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  1. Can You Drink Softened Water?

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    Water naturally contains a variety of mineral compounds, such as calcium and magnesium. The amount of these compounds contained in a sample of water determines whether it is considered “hard” or “soft”. Hard water has high levels of minerals, while soft water has low levels of minerals.

    The term “softened water” refers to hard water that has been processed through a water softener. The water softening process reduces the amount of minerals in water, which can alter its taste, smell, and look. These obvious changes, among others, lead many to wonder whether it is safe to softened water. Below, we address this commonly asked question as well as a few others.

    Safety of Drinking Softened Water

    water softener

    Generally, softened water is safe to drink. However, the water softening process can lead to elevated sodium levels in the water, which can be detrimental to the health of people with high blood pressure.

    Elevated sodium levels can occur because sodium is used in the softening process. Water softeners use an ion-exchange process that employs polystyrene beads charged with sodium chloride ions. As hard water moves across the beads, the mineral ions and sodium chloride ions trade places, resulting in lower mineral levels but higher sodium chloride levels in the processed water. Additionally, sodium is used to cleanse the resin that catches the unwanted minerals. Any residual sodium left behind after the cleansing stage can be swept into the processed water. The amount of sodium that ends up in the water depends on the hardness of the unprocessed water; extremely hard water will require more sodium to soften it, resulting in higher sodium levels in the processed water.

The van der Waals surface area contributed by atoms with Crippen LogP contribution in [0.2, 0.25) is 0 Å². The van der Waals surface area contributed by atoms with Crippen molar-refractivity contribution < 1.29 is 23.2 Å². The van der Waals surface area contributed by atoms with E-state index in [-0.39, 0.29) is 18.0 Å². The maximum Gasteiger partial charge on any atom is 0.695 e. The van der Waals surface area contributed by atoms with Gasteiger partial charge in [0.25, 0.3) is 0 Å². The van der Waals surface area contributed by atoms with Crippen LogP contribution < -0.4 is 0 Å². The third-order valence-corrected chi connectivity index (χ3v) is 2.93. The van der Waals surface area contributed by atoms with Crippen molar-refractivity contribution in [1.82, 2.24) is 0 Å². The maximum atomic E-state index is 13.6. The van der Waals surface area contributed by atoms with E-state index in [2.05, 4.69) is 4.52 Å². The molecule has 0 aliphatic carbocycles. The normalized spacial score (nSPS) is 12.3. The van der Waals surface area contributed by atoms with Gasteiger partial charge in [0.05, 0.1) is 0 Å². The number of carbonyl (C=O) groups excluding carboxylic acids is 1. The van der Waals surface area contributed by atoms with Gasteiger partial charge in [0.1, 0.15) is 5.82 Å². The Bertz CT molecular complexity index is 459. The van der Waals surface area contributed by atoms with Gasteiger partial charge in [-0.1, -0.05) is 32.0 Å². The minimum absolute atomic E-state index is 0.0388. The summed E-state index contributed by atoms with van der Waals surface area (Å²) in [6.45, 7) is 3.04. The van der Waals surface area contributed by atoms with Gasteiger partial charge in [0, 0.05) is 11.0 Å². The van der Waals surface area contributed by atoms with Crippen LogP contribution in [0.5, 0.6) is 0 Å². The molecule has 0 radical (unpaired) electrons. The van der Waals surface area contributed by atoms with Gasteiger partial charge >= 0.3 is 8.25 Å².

Given the highest limit on recommended levels of salt in drinking water is 200 PPM (mg/L), if the water hardness was below 400 ppm before it was softened, there is little to no risk in drinking the softened water. If the water hardness was above 400 ppm, then it may be necessary to purify the processed water further to reduce its sodium levels before drinking it.

    Additional FAQs About Water Softeners

    Why Is Hard Water Bad?

    Hardness and softness don’t just impact drinking water. The more calcium and magnesium present in the water, the more likely scale and residue will build up in pipes, which can restrict water flow and require additional maintenance and repair. Additionally, soap doesn’t lather well in hard water, so you may find you’re using more soap and shampoo than you would if you had soft water.

    How Do Water Softeners Work?

    Water softeners remove minerals via an ion-exchange process. The polystyrene beads are charged with sodium chloride ions, which exchange places with the mineral ions when the water passes through the beads. The minerals are left behind, though the water takes on that bit of salt.

    What Benefits Do Water Softeners Offer?

    There are many benefits to integrating a water softener into a facility’s water-based systems, such as:

    • Extended equipment life: Water softeners extend the life of water-handling equipment by minimizing mineral buildup that can cause damage or degradation.
    • Reduced maintenance: Unlike soft water, hard water leaves behind minerals. This buildup needs to be removed to ensure equipment continues to work well.
    • Increased energy savings: Since soft water does not cause mineral buildup, there is little risk of mineral deposits restricting water flow, resulting in higher equipment efficiency and lower energy usage.
    • Enhanced cleaning efficiency: Softened water decreases the amount of cleaning solution needed when cleaning equipment, resulting in lower cleaning costs, water usage, and energy costs. Soft water can also save between 50-70% on soap products and efficiency of water heaters.

    Water Softeners From Reynolds Culligan